COVID-19 hit Rankin Inlet with a “bam,” says canteen owner
Businessman copes by serving up good food, adding “a bit of extra love”
COVID-19 has hit Rankin Inlet, Nunavut’s second largest community, with a “bam,” as Slap Shot Canteen owner Chadd Burrill puts it.
Eleven days ago Rankin Inlet had no confirmed cases of COVID-19.
But that all started to change Nov. 11, with the first first confirmed infection in Rankin Inlet. On Sunday, Nov. 22, its roughly 3,600 residents learned that there are at least 15 positive cases of the new coronavirus in town.
“It’s a big emotional roller coaster,” said Burrill, who choked up as he talked to Nunatsiaq News about the worry that he and everyone else is feeling.
“I see it,” he said. “I see it in everyone’s faces—even with a mask.”
Burrill’s Slap Shot Canteen had only been open for three months when the pandemic began in March, and he often donated pizzas to the hungry in town as he tried to make ends meet.
Located in Rankin Inlet’s new arena, his canteen was supposed to draw much of its clientele from the arena, which lays artificial turf down in the warmer months and ice for the rest of the year.
The arena would be a big draw in sports-keen Rankin Inlet, where National Hockey League star Jordin Tootoo got his start on the ice.
Burrill had expected to be busy, but then in March all events in the new $26-million arena were cancelled and it was made ready to become an emergency hospital, if necessary. But those preparations were not needed over the spring and summer, with no COVID-19 cases reported during that time.
Public health restrictions had finally started to ease in the summer and the canteen’s business picked up.
“This summer was pretty good. We had no cases, so we were operational, and everything went well for what we were doing,” Burrill said.
“We got back into the groove of things. We hired staff back and hired on new staff. The arena started opening up for the regular season, and they were putting the ice in.”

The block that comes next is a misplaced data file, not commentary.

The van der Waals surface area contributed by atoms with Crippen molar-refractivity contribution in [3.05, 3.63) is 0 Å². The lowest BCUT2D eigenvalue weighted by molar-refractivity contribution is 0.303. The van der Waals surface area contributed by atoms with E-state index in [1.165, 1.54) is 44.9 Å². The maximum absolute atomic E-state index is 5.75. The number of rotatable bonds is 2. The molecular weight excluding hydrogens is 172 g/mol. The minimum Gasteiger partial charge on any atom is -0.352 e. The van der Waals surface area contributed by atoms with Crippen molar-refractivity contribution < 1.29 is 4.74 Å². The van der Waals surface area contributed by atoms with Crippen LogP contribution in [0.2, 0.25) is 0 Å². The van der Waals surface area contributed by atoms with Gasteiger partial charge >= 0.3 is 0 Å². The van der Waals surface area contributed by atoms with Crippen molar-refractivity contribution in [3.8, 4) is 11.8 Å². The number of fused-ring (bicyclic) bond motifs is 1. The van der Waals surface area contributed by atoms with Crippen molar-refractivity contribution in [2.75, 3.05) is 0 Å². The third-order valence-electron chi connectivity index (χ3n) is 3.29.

Then on Nov. 11 everything came to a halt again with the announcement of the first case of COVID-19 in Rankin Inlet.
The upcoming Terence Tootoo Memorial Hockey Tournament, honouring Jordin’s late brother, which had been postponed in March, was cancelled again until 2021.
So Burrill said he then went to his alternate game plan for the canteen.
“I have to think outside the box,” he said.
Burrill started by laying off his staff last week.
He said he told them, “You know, you got to get out of here. We have a confirmed case. I am definitely not going to put you in harm’s way.”
His galley kitchen would also be too small for two socially distancing chefs to work.
“This is my business. This is me,” Burrill said. As his family’s sole breadwinner, he said he is ready to take the risk of working with the public.
Burrill has since instituted a way for customers to pay for their orders without coming in, by using electronic money transfers.
And he also took a day last week to scrub down his kitchen from top to bottom.
“We have a very clean kitchen. We have a very sanitized kitchen, but have to pull everything out,” he said.
When Burrill cooks, he now wears a mask.
But it’s not going to be easy for him to work solo.
When his only phone line rings, if he’s in the middle of cooking a hamburger or assembling a pulled pork poutine, he can’t always answer the phone. People do call back, he said.
“When you do everything alone it takes a lot longer. You don’t want to prep too much so you don’t waste, and you have to be clean,” he said.
But his goal is to make his food even better than before, he said.
“I want to give it a bit of extra love because they’re coming out to pick it up,” he said.
Customers must also sanitize their hands when they enter, socially distance and wear a mask when they pick up their orders.
“It brings me so much joy that people actually are coming in and want to support my canteen,” he said.
Right now, all Nunavut is under a territory-wide lockdown until Dec. 2.
But with the recent jump in COVID-19 cases in Rankin Inlet, and in the neighbouring communities of Whale Cove and Arviat, it’s possible that Rankin Inlet could see a longer lockdown.
As well, COVID-19 cases continue to surge in Manitoba, the province closest to Rankin Inlet.
Winnipeg is thought to be the source of the COVID-19 infections now in Nunavut: as of Nov. 22, there were 13,544 cases of COVID-19 identified in Manitoba and 243 new cases confirmed on Sunday, the largest increase on any single day to date.